"Captain January" is the film that finally left no question in the moviegoers' minds of 1924 that Baby Peggy was a major star. And why not? The story has all of the elements of success about it, and the charming and talented five-year old Baby Peggy Montgomery couldn't have had a more suitable role.
The most successful films seem to be those that can effectively balance both comedy and drama in one story, and, credit should be given to director Eddie Cline, because "Captain January" does a very adept balancing act. Yes, there is comedy, but not the slapstick kind that today's audiences so readily associate with silents. This is comedy put over effectively by a charming five-year old, so it's a more subtle and "cute" comedy. For example, we see Captain January sitting for her haircut, bowl on her head and being very patient as Daddy Judkins clips away with the scissors. When he is through, she stands, assumes a wide-eyed look right into the camera, and begins to twist, twitch and scratch because of the cut hair that has gone down her back. She even tries leaning over and almost standing on her head to get the annoying hair out of her clothing. The camera then switches to her dog, Skipper, who has been watching the proceedings quietly. Suddenly, he begins to twist and scratch, as well.
And there is drama, too, the most heart-rending kind. When the time comes for Jeremiah to give Captain January up, he hasn't the heart to tell her. So he rows her out to the Mortons' yacht, and, while she is down below, he sneaks away. Realizing her Daddy Judkins is missing, she runs up on deck only to see him rowing away. Crying uncontrollably, she reaches out her arms and sobs, "Daddy, Daddy, come back!" Jeremiah can't stand it and turns his rowboat around to go back to the yacht, but the yacht is quickly pulling away. The scene ends with the old man standing in his rowboat, arms outstretched silhouetted against the horizon. Heavy stuff.
There are many inspired moments in "Captain January." The movie was obviously designed to appeal to the kiddies, so the presence of a couple of cute animals adds some flavor to the storyline. Captain January's dog, Skipper, has already been mentioned, but she also has another pet - a seagull named Hamlet. After supper she splits the leftovers between the two pets. However, one evening, Skipper decides to steal Hamlet's portion, as well. In retaliation, Hamlet grabs Skipper's tail, and the canine culprit begins to howl. Captain January has to separate them and asks why they can't learn to love one another.
Bob brings a parrot to the house one day, and when Jeremiah asks if Polly wants a cracker, the parrot retorts, "Go to h ---!" Bob immediately covers Captain January's ears. She then grabs the dictionary, opens it and says, "You never showed me any of those words, Daddy!"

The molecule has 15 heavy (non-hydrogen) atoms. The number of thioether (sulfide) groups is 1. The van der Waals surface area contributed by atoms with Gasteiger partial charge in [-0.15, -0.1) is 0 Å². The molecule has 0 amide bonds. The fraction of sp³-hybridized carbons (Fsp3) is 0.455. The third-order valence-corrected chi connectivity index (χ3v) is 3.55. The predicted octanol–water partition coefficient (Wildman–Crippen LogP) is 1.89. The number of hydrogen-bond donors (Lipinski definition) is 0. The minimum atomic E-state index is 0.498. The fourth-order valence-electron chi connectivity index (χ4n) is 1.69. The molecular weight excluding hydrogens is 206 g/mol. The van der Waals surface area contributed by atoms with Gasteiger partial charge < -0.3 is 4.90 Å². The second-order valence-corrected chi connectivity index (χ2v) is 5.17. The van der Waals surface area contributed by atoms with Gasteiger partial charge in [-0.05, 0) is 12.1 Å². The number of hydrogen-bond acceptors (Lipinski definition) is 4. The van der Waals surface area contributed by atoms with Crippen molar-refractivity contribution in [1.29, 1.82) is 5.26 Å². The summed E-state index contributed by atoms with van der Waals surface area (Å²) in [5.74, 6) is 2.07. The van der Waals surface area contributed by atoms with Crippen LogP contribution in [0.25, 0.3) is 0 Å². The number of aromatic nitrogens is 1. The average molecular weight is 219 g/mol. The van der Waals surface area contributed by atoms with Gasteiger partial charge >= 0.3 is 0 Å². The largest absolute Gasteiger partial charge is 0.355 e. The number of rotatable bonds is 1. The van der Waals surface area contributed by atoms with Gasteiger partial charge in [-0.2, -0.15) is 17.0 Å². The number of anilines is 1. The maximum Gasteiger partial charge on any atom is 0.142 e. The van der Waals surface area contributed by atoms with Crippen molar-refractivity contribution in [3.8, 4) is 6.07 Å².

One delightful scene has Bob playing his piccolo while Jeremiah and Captain January dance. Unfortunately, the scene is all too short as Baby Peggy appears to be a very capable dancer.
Jeremiah's method of raising and educating the child has its humorous moments, too. His theory is that a child needs only three books - "Shakespeare for the mind, the Bible for the soul, and the dictionary to settle disputes." After being commended by the Minister for his upbringing of the child, Jeremiah says, "There's only three things needed to bring up a child - the Lord's help, common sense and a cow."
There are, of course, a few flaws, which don't adversely affect the film too much. For one thing, we never learn what the "enmity" is all about between Maxwell and Jeremiah. Also, after the shipwreck, why didn't some of the relatives come to Fair Harbor inquiring about survivors? How could the baby survive and no one know it, especially since everyone in town seemed to know where Jeremiah got the child?
Also, the Grapevine print that was viewed must have some very small portion missing toward the end. We are told that a telegram has been sent to the Mortons informing them that Captain January is safe with Jeremiah after stowing away on Bob Peet's boat. The next scene shows them all at the table eating a meal in Jeremiah's home. Here's where something must be missing - we then see Captain January and Jeremiah on the yacht with the Mortons. Nothing to tell us the Mortons had asked Jeremiah to come live with them. It seems to end at the proper place, but there must be a title or two missing.
This is a good movie and highly recommended. Bosworth and Baby Peggy do an exceptional job. Her only rival as the top child star of the day was Jackie Coogan, and it's easy to see why she was so popular after viewing this film.
A final word about Baby Peggy. Although she made over 100 two reelers for Century before going into feature films, we have only a few (maybe four or five in varying states of survival) of these that still exist today, so we only get a very brief glimpse into that phase of her career that really catapulted her to stardom. As for her features, we have "Captain January" (1924), "Helen's Babies" (1924), "The Family Secret" (1924) and "April Fool" (1926). Although "April Fool" is not a Baby Peggy starring vehicle, the other three clearly show the star quality of this child and why she was so popular in her day. We can only hope that one day these films will undergo a restoration with specially written and recorded scores. They certainly deserve it.
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